More iteration on the journey map with new additional details, and more https://www.figma.com/file/L7fSv4UYSQXNNAkfWeYe0u/Figjam-%2F%2F-Journey-map-%2F%2F-V1.0—Teach-HQ%2C-Be-inspired-and-MEA-events-journey-for-educators-at-Monash?node-id=0%3A1&t=frEvy7DQQQEItYGF-1
One of my goals this year is to streamline the process and improve the experience of educators and other colleagues who engage engage with the outputs (products and services) from projects that I lead and contribute to. It’s not an insignificant task and I’m not starting from scratch, but the big challenge for me is linking all of the disparate processes and closely-related activities together, as well as connect the three different teams within the portfolio who are crucial for success.
As noted by Kate Kaplan in When and How to Create Customer Journey Maps, journey maps create a vision of the entire customer journey, they become a tool for creating cross-department conversation and collaboration. Knowing who is doing what, and when is is crucial – identifying the key touchpoints across each stage and working to assign them to the relevant team(s) means there’s capacity and capability for the work to be done – it also contributes to a frictionless experience for the educator as they’re ‘seamlessly passed’ from team to team throughout their journey.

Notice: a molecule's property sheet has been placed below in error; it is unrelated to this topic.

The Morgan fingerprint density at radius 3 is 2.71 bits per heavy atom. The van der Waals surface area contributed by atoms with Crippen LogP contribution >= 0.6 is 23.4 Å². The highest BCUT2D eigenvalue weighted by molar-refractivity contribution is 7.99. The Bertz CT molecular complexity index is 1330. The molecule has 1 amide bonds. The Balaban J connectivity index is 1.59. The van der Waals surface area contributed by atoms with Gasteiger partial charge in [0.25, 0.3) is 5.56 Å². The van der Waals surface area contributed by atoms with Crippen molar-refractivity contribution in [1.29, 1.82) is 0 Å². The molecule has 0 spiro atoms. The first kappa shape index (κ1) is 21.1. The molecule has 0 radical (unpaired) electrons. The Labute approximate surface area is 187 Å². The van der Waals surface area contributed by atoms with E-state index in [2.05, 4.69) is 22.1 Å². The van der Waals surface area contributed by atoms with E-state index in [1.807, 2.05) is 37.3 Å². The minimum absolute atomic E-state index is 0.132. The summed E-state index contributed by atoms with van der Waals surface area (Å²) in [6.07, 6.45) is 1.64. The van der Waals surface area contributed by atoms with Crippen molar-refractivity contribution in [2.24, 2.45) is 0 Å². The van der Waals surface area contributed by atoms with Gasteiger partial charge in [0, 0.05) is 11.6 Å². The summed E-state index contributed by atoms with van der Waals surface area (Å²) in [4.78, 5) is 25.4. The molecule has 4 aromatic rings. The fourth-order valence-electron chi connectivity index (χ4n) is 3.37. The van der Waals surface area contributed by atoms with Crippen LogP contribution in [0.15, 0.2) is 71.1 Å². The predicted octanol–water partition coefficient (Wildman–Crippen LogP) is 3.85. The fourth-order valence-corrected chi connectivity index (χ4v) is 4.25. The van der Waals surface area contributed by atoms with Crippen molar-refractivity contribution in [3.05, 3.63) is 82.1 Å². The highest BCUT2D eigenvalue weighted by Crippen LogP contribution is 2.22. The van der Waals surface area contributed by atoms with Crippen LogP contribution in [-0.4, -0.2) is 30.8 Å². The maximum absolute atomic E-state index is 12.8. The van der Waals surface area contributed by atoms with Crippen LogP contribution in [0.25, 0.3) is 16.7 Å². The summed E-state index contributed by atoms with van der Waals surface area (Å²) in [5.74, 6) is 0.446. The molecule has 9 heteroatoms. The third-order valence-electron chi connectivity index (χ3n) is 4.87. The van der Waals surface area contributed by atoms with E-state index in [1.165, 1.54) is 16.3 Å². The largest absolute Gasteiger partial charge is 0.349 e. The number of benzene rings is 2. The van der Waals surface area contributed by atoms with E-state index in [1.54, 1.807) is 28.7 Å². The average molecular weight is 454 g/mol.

I worked with other leads and contributors from within the portfolio for a discovery session, which is resulted in a full and rich whiteboard that mapped the educator journey – great stuff!
Whiteboarding is a great first step to get ideas down. For more flexibility and to better support iteration and input from others something more shareable and collaborative was needed – I went with a Figma-based Figjam to map out the journey!
Figjam was perfect for highly interactive collaborative sessions, but something else a little less messier and suitable for others is needed – I went with a Figma-based design file to map the journey!
It makes sense that there’s a process for event design, just like all of the other user-centric processes such as learning design, education design, user experience design, service design, and more. Fascinating stuff.
Great examples of a complete understanding of where the audience is most likely going to engage with content – on a fence while walking through an entrance to the station and (on the ground while they look down at their device) as they wait for their train. Great stuff.